R.A. Salvatore: best known for his creation of the dark elves, and Drizzt do’ Urden, a drow, a male dark elf who goes against the inherently bloodthirsty tendencies of his people, and tries to use his formidable fighting and killing abilities for good. Salvatore has written something like twenty novels, and was most prominent throughout the nineties and the early 2000’s. He wrote for Tor Fantasy, part of the flood of Dungeons and Dragons novels that came out when the game was at its most popular. A lot of the D and D novels of that period range from decent to utter crap. Salvatore was cranking his books out as quickly as many of the other writers who were getting published, but his prose and creativity was a cut above the rest. It’s not on the level of Tolkien or Martin, and never will be, but it’s still enjoyable in a “junk food fantasy” kind of way, good to kill time, if not to marvel at the skill of the craft or the complexity of the narrative structure.

Salvatore is creative, no question; where he trips himself up sometimes is his trying to describe, in too great of detail, what is happening in the combat scenes. You want a clear description of what is happening, but here’s a guy who gets a little too bogged down in the minutia of the sword fighting techniques, punching, kicking, etc. It gets a little tedious at times. He would be better served concentrating on an overall impression of what he’s trying to convey. Still, a minor critique, that should not dissuade you from discovering Drizzt, Wulfgar, Regis, and the other members of this band that show up at some point in most of his stories.

Michael Moorcock: best known for his creation of Elric, a wraith-like warrior-king who has a sentient, magical sword. My father got me a collection of Elric stories, my introduction to Moorcock, and I was eagerly looking forward to checking him out, as he was a favorite of  my dad as a young man, and I know that Moorcock is well respected and much discussed in fantasy circles. I have to say that I was pretty disappointed with the dubious skills of this particular author. Elric is an interesting creation, no question, a tortured, decadent wanderer whose enemies, when they are vanquished, are essentially fed to the sentient sword that is his constant companion. I thought that Moorcock’s prose, though, is severely lacking in polish. Whether it’s the dialogue, the description of character or setting, or the battles and adventures that Elric gets himself into, this strikes me as poor stuff, a pale, weak telling of a world that never becomes fully realized. Moorcock may be well known and well liked, but I have to say that I just didn’t see it.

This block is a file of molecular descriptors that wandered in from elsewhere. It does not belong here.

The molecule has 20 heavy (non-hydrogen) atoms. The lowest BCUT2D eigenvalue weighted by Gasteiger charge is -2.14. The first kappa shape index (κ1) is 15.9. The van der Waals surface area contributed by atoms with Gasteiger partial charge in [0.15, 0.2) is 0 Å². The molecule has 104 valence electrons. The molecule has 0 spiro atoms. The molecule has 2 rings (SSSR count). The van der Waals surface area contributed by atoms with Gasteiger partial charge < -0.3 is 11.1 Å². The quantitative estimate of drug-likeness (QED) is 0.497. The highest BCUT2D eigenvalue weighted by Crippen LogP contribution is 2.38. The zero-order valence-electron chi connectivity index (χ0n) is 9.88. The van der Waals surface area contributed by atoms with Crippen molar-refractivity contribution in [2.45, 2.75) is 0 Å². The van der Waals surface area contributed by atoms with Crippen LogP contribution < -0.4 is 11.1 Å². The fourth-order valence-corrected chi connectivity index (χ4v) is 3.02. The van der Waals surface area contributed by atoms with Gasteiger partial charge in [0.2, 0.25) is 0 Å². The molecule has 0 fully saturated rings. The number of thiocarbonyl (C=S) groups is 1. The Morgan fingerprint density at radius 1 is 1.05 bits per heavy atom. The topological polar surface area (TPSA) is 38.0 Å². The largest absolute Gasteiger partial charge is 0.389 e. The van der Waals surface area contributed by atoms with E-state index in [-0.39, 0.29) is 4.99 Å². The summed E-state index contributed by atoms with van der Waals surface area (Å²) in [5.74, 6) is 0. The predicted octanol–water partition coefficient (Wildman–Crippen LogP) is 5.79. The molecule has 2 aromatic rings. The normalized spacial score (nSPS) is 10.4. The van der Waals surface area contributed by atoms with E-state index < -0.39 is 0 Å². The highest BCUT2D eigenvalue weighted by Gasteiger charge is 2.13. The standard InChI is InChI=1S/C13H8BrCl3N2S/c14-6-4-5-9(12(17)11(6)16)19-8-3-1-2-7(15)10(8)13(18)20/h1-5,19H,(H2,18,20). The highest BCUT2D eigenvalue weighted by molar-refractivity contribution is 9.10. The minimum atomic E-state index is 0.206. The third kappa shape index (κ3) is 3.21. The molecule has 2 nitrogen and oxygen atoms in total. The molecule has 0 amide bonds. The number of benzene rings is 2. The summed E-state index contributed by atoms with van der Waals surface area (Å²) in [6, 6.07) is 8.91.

What’s especially ironic about that is that I also happened to read an article by Moorcock at one point, where he’s very critical of Tolkien, and talks about how little he thinks of a writer who, in my personal opinion, is his better in every conceivable way. Moorcock didn’t like the style of Tolkien’s prose, of which I think very highly, while Moorcock’s prose, by comparison, is about on the level to me of many of those Dungeons and Dragons writers who were published by the dozens in the nineties. Look, we all have our own ideas of what makes good writing. Moorcock can think what he likes of Tolkien, and I can think what I like about Moorcock. But the characters and world created by Tolkien burn strongly in my mind, and always will. I’ve read of their adventures dozens of times. By comparison, I doubt that I would ever want to give Moorcock and his Elric saga so much as a second glance. That’s just truth.

Robert Jordan: the late Robert Jordan is best known for his interminable Wheel of Time series. I think there were originally slated to be twelve novels, and he died before he quite got to the end. No great loss, in my opinion. I got started reading Jordan at a friend’s recommendation in college, got through about five exhausting novels, and just couldn’t take it any more. Rand al’ Thor, the Dragon Reborn, is the protagonist of this series, along with a grab-bag of friends, and then there’s a shadowy power at work, like there usually is in fantasy, and various minions serving that power. In many respects this is just typical fantasy, with decent prose and dialogue. The problem I kept running into with Jordan is just that his world becomes completely sprawling before very long. There are just too many minor characters and situations to keep track of, to the point that it became a chore to keep up with it all, and I wasn’t enjoying the series; I found that I no longer cared what happened to Rand and his friends, meaning the author had lost me as a reader.

Jordan is an example of what happens when you have a writer who creates a world as gargantuan as that occupied by the multitude of players in Game of Thrones, but the characters and situations aren’t compelling enough to hold your interest. What George R.R. Martin was able to do, Jordan attempted, and failed, in my opinion. Just can’t in good conscience recommend this guy.